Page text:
In her latest article published on Loading..., Lindsay Meaning analyzes the adaptation of the novel Kim (1901), by Rudyard Kipling, into a video game by the same name, Kim (2016). The article "Adaptations of Empire: Kipling’s Kim, Novel and Game" focuses on the ways the video game deals with the underlying imperial and colonial ideologies of the book.
According to Meaning, the game's procedural rhetoric (communicating meaning through players interacting with systems) brings the previously obscured practices of colonial violence to the forefront of the narrative. For example, whereas violence in the book would have been implied, the video game uses combat as a mechanic and requires the protagonist to engage.
Meaning sets out to understand the ideological alignment of the game - whether it is still aligned with the imperialism and colonialism that marked the era of the original text despite the fact that the game was created recently, in a time when many are aiming to dismantle these frameworks.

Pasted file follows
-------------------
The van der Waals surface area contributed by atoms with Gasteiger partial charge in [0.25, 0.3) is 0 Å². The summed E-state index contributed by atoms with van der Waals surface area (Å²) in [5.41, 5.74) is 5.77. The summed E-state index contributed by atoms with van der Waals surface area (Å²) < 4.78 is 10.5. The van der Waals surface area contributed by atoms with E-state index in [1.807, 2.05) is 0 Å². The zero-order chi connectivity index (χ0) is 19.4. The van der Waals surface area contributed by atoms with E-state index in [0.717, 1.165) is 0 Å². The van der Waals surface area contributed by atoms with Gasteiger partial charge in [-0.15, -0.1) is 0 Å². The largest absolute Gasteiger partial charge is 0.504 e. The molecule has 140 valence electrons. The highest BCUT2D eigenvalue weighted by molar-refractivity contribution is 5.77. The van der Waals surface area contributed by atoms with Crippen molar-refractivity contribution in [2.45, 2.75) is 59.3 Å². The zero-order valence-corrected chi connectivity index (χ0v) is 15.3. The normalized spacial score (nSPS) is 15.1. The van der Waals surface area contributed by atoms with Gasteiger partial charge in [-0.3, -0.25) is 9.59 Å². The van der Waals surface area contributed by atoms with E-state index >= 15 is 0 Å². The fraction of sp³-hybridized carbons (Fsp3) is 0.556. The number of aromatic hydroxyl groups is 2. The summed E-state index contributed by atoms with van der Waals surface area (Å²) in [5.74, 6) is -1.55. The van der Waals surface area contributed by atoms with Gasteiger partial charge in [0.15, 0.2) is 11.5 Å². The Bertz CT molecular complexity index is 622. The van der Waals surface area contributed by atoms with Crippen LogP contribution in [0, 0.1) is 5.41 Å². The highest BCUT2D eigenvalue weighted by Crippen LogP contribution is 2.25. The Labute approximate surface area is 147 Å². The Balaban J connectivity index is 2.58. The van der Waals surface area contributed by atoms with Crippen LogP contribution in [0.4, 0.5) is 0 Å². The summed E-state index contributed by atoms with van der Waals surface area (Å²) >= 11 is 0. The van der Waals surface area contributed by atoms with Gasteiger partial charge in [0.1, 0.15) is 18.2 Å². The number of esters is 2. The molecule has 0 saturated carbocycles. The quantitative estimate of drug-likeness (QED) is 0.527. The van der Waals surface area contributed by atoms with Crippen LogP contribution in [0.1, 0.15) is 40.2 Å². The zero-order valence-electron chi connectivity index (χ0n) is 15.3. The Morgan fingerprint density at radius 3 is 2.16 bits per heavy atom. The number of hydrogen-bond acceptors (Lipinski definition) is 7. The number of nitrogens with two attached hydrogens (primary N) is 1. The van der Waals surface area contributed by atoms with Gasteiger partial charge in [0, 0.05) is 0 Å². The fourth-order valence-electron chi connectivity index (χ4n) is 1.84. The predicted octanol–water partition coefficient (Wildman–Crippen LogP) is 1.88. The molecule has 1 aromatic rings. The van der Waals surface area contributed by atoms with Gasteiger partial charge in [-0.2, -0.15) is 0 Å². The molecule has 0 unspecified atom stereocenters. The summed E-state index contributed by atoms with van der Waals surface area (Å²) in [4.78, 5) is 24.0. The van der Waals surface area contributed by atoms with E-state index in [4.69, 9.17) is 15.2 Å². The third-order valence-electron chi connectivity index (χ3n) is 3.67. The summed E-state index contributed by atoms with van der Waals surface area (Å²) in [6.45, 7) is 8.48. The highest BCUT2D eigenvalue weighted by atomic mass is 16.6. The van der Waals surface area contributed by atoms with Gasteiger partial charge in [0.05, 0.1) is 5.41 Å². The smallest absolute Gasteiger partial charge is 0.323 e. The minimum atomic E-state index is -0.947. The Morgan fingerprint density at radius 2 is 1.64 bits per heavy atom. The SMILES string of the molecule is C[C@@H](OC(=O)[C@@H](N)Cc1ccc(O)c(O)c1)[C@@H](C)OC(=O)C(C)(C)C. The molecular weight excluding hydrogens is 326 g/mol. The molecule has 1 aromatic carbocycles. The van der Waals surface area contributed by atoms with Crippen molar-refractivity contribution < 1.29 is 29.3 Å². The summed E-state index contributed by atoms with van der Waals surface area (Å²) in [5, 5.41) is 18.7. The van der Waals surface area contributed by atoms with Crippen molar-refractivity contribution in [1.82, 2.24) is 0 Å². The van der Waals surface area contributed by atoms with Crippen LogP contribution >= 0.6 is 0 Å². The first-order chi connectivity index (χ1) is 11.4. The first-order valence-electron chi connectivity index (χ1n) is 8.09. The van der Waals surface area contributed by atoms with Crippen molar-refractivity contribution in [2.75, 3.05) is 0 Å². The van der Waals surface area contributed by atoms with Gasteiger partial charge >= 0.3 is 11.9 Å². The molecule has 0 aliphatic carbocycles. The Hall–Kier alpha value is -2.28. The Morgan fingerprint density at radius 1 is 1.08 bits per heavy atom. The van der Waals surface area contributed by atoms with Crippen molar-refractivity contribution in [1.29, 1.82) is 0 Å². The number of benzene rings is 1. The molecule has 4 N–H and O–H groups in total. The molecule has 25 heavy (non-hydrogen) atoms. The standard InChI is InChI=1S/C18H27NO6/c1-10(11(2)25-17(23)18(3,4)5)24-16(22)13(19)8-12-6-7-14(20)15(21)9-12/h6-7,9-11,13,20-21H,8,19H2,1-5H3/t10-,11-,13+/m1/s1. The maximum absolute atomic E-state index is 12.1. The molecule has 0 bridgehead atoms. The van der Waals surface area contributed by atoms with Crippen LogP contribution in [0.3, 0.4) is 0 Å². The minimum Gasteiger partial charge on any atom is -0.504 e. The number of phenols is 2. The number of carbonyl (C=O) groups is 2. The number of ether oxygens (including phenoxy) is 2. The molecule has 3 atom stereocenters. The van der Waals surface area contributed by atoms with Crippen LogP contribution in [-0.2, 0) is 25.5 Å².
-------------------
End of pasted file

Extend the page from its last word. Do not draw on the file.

Read the article for Meaning's explanation of the ways the game centres imperialism and colonialism and her argument that "the game fails to interrogate or critique these practices, ultimately reinforcing the imperial ideological framework in which [the novel] was developed".